The former leader of Spain's separatist-minded Catalonia region unexpectedly announced Thursday that he was dropping his bid to return to his job.
Carles Puigdemont spoke from somewhere in Brussels, where he fled to avoid arrest in Spain.
He said in a video message posted on a website that under current conditions, standing aside and letting someone else lead Catalonia was the way to get a new government.
Puigdemont urged the Catalan parliament to choose pro-independence ally Jordi Sanchez as the new regional president.
But Sanchez is in jail in Madrid while prosecutors decide whether to formally charge him with sedition and rebellion — the same charges that led Puigdemont to flee to exile in Belgium.
Puigdemont defied the warning of the central Spanish government and, after a referendum, unilaterally declared independence for Catalonia in October, leading to police violence and a takeover of the Catalan government by Madrid.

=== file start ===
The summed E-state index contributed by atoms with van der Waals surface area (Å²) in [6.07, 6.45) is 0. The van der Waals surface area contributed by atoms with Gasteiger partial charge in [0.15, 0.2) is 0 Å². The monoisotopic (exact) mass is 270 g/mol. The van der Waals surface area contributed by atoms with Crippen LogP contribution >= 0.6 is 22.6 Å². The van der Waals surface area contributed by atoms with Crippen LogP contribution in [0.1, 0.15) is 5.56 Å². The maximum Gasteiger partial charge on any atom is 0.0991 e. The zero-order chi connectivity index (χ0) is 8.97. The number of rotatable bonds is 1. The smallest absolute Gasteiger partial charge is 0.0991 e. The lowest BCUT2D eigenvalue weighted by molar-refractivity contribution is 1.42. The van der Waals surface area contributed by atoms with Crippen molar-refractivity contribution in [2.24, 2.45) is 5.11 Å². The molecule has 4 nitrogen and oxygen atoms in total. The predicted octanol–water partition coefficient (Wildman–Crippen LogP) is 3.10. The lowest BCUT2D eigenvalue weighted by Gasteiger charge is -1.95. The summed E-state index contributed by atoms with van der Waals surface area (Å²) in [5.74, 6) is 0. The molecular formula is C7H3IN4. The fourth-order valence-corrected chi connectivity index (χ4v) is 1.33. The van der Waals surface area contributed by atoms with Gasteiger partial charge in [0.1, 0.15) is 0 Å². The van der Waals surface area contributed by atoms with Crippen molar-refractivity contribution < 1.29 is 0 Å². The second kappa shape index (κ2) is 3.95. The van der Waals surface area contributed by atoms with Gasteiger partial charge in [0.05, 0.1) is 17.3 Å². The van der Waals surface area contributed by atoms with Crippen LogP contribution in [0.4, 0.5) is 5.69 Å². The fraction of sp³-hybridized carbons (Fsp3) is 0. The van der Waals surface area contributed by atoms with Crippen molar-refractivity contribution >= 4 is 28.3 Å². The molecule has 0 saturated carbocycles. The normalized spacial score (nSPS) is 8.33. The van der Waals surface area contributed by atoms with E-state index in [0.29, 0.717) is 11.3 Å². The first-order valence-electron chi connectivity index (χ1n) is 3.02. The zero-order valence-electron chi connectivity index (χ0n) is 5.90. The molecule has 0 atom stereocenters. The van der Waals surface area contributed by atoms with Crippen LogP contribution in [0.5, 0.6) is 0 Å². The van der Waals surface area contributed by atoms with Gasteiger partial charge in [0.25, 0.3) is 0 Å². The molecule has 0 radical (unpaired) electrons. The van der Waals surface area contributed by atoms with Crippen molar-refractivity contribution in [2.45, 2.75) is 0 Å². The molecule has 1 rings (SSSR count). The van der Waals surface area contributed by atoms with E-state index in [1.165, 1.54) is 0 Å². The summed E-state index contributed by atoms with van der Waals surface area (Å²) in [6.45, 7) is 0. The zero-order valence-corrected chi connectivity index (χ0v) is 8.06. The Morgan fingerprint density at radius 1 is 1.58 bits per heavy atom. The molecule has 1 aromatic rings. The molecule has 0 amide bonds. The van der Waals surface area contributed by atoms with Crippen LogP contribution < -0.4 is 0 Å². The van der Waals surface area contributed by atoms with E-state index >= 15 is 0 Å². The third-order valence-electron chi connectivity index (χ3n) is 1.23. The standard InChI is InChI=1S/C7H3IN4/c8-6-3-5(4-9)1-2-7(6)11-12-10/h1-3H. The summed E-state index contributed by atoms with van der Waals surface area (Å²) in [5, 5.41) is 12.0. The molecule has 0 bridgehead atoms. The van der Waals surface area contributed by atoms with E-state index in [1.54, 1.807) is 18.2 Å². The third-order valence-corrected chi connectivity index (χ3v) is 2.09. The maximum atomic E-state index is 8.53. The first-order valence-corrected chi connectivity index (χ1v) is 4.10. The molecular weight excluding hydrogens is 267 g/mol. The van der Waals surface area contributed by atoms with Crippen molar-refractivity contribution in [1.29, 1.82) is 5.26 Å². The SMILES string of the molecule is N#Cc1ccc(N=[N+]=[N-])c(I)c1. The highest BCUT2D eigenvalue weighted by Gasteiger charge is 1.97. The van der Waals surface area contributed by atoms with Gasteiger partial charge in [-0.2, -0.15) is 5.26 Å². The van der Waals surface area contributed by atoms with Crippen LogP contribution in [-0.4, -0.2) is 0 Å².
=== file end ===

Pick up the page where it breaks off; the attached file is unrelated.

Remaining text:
Pro-independence lawmakers won a slim majority in December's parliamentary elections in Catalonia, but the future of the bid for independence is murky.
Catalonia, in northeast Spain, and its capital, Barcelona, are major tourist magnets. The region has his own language and distinct culture. But the separatist crisis has hurt tourism and the regional economy.
Catalan separatists say the region is a powerful economic engine that drives Spain and have demanded more autonomy. Those who want to stay united with Spain are afraid the region will sink into an economic abyss without the central government, its ties to the European Union and its numerous bilateral relationships.